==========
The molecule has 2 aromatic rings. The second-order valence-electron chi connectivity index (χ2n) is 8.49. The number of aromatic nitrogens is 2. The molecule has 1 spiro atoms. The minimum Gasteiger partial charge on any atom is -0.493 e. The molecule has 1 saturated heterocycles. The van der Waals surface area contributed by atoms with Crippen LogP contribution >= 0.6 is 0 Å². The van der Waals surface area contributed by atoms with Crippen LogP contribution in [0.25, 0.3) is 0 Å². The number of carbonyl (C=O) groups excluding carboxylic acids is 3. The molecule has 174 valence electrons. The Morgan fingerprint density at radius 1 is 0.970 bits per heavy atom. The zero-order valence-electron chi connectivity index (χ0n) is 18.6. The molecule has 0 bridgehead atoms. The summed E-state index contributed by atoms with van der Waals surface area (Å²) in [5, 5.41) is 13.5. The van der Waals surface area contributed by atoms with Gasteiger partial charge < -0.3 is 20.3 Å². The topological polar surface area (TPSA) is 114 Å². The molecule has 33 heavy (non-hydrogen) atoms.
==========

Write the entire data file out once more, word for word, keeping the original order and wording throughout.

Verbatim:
The molecule has 2 aromatic rings. The second-order valence-electron chi connectivity index (χ2n) is 8.49. The number of aromatic nitrogens is 2. The molecule has 1 spiro atoms. The minimum Gasteiger partial charge on any atom is -0.493 e. The molecule has 1 saturated heterocycles. The van der Waals surface area contributed by atoms with Crippen LogP contribution >= 0.6 is 0 Å². The van der Waals surface area contributed by atoms with Crippen LogP contribution in [0.25, 0.3) is 0 Å². The number of carbonyl (C=O) groups excluding carboxylic acids is 3. The molecule has 174 valence electrons. The Morgan fingerprint density at radius 1 is 0.970 bits per heavy atom. The zero-order valence-electron chi connectivity index (χ0n) is 18.6. The molecule has 0 bridgehead atoms. The summed E-state index contributed by atoms with van der Waals surface area (Å²) in [5, 5.41) is 13.5. The van der Waals surface area contributed by atoms with Gasteiger partial charge < -0.3 is 20.3 Å². The topological polar surface area (TPSA) is 114 Å². The molecule has 33 heavy (non-hydrogen) atoms.